Because I’ve been practicing law for thirty years — gad — people often assume I write legal mysteries or thrillers. Or that my protagonists are former lawyers. Lawyers — retired or working — make great characters, but I’m enjoying exploring other career paths in my fiction, primarily those focused on food!
But I can’t stray too far from the field I know so well. In Death al Dente, first in my Food Lovers’ Village Mysteries, set in Jewel Bay, Montana, protagonist Erin Murphy is surprised to discover that Bill Schmidt, the local herbalist and her widowed mother Fresca’s new beau, is an ex-lawyer. When Erin needs legal advice, she pops around the corner into Bill’s magical, mysterious shop. And in my Seattle Spice Shop Mysteries, debuting in March 2015, Spice Shop owner Pepper Reece worked in HR for a large Seattle law firm before it imploded in a rash of scandal. That gives her access to law firm librarians, paralegals, criminal lawyers, defense lawyers, and other experts she met in her former career.
What other careers do lawyers tackle? Just about anything you can imagine. This Washington State Bar journal article profiles Tim Blue, a practicing lawyer and winery owner. Another lawyer I knew left the bar behind to, well, open a bar. One runs a campground. Greg Bartholomew, whom I worked with in Seattle, is a successful choral composer. Former lawyers run all manner of businesses — one of my law school classmates is president of Bank of America, and another runs his family’s construction business. Some work in insurance. More than a few have left the law for the ministry. A very successful local trial attorney now spends much of the year in Italy, painting. One of my writer pals spent years as a criminal defense lawyer before returning to her early love of books and becoming a junior high English teacher, in small prairie towns and on Indian reservations.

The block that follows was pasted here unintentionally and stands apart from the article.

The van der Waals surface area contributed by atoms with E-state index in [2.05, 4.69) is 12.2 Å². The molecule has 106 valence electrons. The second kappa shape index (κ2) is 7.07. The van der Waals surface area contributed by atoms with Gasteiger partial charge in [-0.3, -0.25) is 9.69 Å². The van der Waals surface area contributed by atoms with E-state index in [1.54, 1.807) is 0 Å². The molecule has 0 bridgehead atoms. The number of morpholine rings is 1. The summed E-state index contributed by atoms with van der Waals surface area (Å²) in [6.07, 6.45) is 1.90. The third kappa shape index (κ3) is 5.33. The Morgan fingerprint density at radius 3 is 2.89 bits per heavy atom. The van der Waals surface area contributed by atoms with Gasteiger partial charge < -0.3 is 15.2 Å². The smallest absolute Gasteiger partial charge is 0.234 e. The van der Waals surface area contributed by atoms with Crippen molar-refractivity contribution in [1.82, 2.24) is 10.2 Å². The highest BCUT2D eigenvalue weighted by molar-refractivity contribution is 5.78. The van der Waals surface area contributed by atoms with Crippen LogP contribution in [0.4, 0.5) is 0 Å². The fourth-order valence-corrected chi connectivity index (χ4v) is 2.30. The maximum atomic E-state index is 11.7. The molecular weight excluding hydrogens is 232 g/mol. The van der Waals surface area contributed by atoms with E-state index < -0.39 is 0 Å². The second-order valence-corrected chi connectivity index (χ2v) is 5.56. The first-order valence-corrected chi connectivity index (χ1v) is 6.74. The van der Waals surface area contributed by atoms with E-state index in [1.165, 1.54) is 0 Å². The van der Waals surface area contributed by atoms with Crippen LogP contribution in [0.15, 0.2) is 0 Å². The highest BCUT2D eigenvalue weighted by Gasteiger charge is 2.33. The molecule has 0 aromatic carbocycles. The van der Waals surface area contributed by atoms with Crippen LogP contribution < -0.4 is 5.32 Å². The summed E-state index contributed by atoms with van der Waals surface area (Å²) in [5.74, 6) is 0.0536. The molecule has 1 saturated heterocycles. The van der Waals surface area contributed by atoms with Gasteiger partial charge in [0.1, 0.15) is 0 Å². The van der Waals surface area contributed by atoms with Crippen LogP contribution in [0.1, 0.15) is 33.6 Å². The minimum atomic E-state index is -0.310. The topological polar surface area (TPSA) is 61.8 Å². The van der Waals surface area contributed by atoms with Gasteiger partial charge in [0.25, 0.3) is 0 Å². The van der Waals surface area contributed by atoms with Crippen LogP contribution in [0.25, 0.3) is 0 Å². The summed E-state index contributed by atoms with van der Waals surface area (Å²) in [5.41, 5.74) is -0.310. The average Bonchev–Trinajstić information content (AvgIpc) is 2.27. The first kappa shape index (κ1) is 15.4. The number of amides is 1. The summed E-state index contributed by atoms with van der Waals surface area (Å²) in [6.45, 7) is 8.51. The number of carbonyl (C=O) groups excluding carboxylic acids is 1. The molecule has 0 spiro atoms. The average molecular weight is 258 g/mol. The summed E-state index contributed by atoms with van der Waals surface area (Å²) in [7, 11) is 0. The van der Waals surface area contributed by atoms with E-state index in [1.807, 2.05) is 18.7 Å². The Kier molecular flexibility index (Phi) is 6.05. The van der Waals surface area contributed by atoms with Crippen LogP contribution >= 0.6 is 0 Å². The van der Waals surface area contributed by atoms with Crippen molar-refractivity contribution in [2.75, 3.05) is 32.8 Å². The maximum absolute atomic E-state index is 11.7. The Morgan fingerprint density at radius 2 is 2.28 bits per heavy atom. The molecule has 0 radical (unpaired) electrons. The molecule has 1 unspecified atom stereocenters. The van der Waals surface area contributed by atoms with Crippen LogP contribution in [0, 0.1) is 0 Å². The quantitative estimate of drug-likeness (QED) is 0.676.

Many former lawyers work in government, at all levels, in all departments — not necessarily as lawyers. Some run charitable organizations. Others teach in law or business schools; several of my classmates at Notre Dame Law School are deans or hold other positions in university administration, and a woman who graduated a few years behind me became a woman’s basketball coach. My former dean, long widowed, is now a Catholic priest.
And of course, quite a few write mysteries. What career can you give an ex-lawyer character, to add a legal perspective to your story — and give your sleuth a resource to consult?
This is interesting, Leslie. I never thought about lawyers quitting the law to do something else, probably because it takes so long to pass the bar. Some of the professions they choose when they do leave are not too much of a stretch, but some are “far out” and would, indeed, make for fascinating characters in our novels. Thanks for this!
Jan, you make a good point: the investment of time and money can make it hard to leave the practice, giving up at least a decent income and sometimes a very good one. Our culture values those things more than personal or creative fulfillment, so I’m doubly impressed when a lawyer recognizes a greater call and pursues it.